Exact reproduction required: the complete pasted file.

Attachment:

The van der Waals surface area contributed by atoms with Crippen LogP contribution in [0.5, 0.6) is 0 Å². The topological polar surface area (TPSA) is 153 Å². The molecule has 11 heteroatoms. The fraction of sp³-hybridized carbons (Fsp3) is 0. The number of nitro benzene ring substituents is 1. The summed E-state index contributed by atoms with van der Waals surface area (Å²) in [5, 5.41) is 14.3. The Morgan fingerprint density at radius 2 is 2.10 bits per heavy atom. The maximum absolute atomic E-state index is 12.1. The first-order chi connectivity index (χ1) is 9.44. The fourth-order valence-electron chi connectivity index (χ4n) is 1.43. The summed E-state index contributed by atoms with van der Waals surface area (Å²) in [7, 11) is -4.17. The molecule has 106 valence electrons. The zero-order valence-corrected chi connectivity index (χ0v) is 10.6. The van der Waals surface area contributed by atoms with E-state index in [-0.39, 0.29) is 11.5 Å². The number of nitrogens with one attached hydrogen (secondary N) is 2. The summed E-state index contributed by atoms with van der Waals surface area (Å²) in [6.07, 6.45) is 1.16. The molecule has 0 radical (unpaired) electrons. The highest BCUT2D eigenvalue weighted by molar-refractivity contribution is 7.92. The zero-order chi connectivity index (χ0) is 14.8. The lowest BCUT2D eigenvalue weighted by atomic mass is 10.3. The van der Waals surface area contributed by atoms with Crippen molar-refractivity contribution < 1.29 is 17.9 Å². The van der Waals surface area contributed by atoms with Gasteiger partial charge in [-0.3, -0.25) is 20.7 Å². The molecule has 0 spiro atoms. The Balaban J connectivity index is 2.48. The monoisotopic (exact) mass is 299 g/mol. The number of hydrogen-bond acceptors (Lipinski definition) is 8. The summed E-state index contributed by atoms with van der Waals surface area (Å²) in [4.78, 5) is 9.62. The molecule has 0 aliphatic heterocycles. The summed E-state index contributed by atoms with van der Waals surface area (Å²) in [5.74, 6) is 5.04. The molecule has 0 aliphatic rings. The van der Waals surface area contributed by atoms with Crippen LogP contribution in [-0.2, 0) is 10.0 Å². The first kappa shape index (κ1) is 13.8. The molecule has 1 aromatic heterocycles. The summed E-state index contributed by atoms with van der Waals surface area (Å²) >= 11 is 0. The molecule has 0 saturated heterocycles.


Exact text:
The van der Waals surface area contributed by atoms with Crippen LogP contribution in [0.5, 0.6) is 0 Å². The topological polar surface area (TPSA) is 153 Å². The molecule has 11 heteroatoms. The fraction of sp³-hybridized carbons (Fsp3) is 0. The number of nitro benzene ring substituents is 1. The summed E-state index contributed by atoms with van der Waals surface area (Å²) in [5, 5.41) is 14.3. The Morgan fingerprint density at radius 2 is 2.10 bits per heavy atom. The maximum absolute atomic E-state index is 12.1. The first-order chi connectivity index (χ1) is 9.44. The fourth-order valence-electron chi connectivity index (χ4n) is 1.43. The summed E-state index contributed by atoms with van der Waals surface area (Å²) in [7, 11) is -4.17. The molecule has 106 valence electrons. The zero-order valence-corrected chi connectivity index (χ0v) is 10.6. The van der Waals surface area contributed by atoms with E-state index in [-0.39, 0.29) is 11.5 Å². The number of nitrogens with one attached hydrogen (secondary N) is 2. The summed E-state index contributed by atoms with van der Waals surface area (Å²) in [6.07, 6.45) is 1.16. The molecule has 0 radical (unpaired) electrons. The highest BCUT2D eigenvalue weighted by molar-refractivity contribution is 7.92. The zero-order chi connectivity index (χ0) is 14.8. The lowest BCUT2D eigenvalue weighted by atomic mass is 10.3. The van der Waals surface area contributed by atoms with Crippen molar-refractivity contribution < 1.29 is 17.9 Å². The van der Waals surface area contributed by atoms with Gasteiger partial charge in [-0.3, -0.25) is 20.7 Å². The molecule has 0 spiro atoms. The Balaban J connectivity index is 2.48. The monoisotopic (exact) mass is 299 g/mol. The number of hydrogen-bond acceptors (Lipinski definition) is 8. The summed E-state index contributed by atoms with van der Waals surface area (Å²) in [4.78, 5) is 9.62. The molecule has 0 aliphatic heterocycles. The summed E-state index contributed by atoms with van der Waals surface area (Å²) in [5.74, 6) is 5.04. The molecule has 0 aliphatic rings. The van der Waals surface area contributed by atoms with Crippen LogP contribution in [-0.2, 0) is 10.0 Å². The first kappa shape index (κ1) is 13.8. The molecule has 1 aromatic heterocycles. The summed E-state index contributed by atoms with van der Waals surface area (Å²) >= 11 is 0. The molecule has 0 saturated heterocycles.